Yes, you will have one more thing to think about if you decide to play football.I know there are several HS football players on here, so I am hoping they will chime in…You are going to need to get the hang of what your body will do, how/when you’ll need to eat to cover the activity, how you’ll need to adjust your doses/basals, etc. – you’ll need to test on the sidelines as you have a moment or between drills, keep some kind of fast acting carbs around, etc. – And you should probably clue your coaches in to what you need to do and why.Face it, eating is mental workout with the D, as is activity and when you add in emotional ups and downs and getting sick, it can really make your head swim, however, the more you do, the easier it gets.
My recommendation is that you work to build good habits by making sure you are testing as often as you need in order to keep your sugars in range and to know what changes you need to make.By all means, have fun!I can promise you, it is worth learning how to manage diabetes around the things that are important in your life.The main things you will not be able to do are the ones you don’t keep trying.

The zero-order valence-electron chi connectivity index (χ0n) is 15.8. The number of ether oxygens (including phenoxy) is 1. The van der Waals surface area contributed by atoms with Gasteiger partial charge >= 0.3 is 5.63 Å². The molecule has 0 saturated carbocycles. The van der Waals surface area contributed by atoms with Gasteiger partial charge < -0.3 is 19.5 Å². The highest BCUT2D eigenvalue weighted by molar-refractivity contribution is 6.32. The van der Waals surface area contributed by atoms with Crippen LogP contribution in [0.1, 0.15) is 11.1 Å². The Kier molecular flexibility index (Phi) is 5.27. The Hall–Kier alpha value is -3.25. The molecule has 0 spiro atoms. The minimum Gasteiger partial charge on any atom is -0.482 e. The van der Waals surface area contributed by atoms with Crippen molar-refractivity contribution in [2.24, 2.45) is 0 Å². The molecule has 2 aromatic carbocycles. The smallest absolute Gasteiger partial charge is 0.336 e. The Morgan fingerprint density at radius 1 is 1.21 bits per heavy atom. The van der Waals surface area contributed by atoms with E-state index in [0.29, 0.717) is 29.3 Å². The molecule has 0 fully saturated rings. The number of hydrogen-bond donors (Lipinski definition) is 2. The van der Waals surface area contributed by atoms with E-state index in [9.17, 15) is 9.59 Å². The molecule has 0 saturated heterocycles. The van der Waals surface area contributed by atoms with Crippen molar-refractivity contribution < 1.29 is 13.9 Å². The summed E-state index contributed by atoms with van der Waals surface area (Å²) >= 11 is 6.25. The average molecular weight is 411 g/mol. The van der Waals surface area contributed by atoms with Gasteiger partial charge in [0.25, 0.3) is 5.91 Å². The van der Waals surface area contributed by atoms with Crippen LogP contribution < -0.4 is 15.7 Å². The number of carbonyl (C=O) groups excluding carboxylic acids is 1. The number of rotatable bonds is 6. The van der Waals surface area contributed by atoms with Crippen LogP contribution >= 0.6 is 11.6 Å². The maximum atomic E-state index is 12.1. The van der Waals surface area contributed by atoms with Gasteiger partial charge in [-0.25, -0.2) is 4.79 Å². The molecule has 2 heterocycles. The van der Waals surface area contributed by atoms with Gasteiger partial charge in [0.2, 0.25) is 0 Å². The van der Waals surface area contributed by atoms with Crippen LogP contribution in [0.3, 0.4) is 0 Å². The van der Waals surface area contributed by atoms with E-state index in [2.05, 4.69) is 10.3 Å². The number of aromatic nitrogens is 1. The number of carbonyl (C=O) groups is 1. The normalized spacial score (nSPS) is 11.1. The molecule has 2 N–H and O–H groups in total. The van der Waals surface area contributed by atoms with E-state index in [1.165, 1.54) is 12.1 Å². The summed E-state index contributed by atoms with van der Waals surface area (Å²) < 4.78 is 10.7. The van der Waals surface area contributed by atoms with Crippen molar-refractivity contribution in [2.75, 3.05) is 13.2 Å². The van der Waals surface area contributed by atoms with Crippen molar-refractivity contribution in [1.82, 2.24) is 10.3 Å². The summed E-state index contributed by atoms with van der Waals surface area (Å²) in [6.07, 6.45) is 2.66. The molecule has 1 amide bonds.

OK. Now before I get started, please not that I haven't played football on a team. Yes, I've played it before. And yes, I've also played other sports (baseball, basketball, 10 years of jazz/tap/ballet/hip-hop/moddern :) dance classes).
With diabetes, I'm more of a runner than anything else now. Why? No clue; I just love running and exercising. Whether it be playing football or running, the key to doing well both in the sport and with your diabetes is just be aware of what is going on. Diabetes hasn't hindered my running abilities or speeds. As a matter of fact I've gotten better at running, etc., since being diagnosed.
Definately, sports will be different with diabetes than it used to be. Will it be harder or will you be any less of a player? Not one iota if you don't let it be.
Good luck, and I really admire your confidence to keep playing even with diabetes.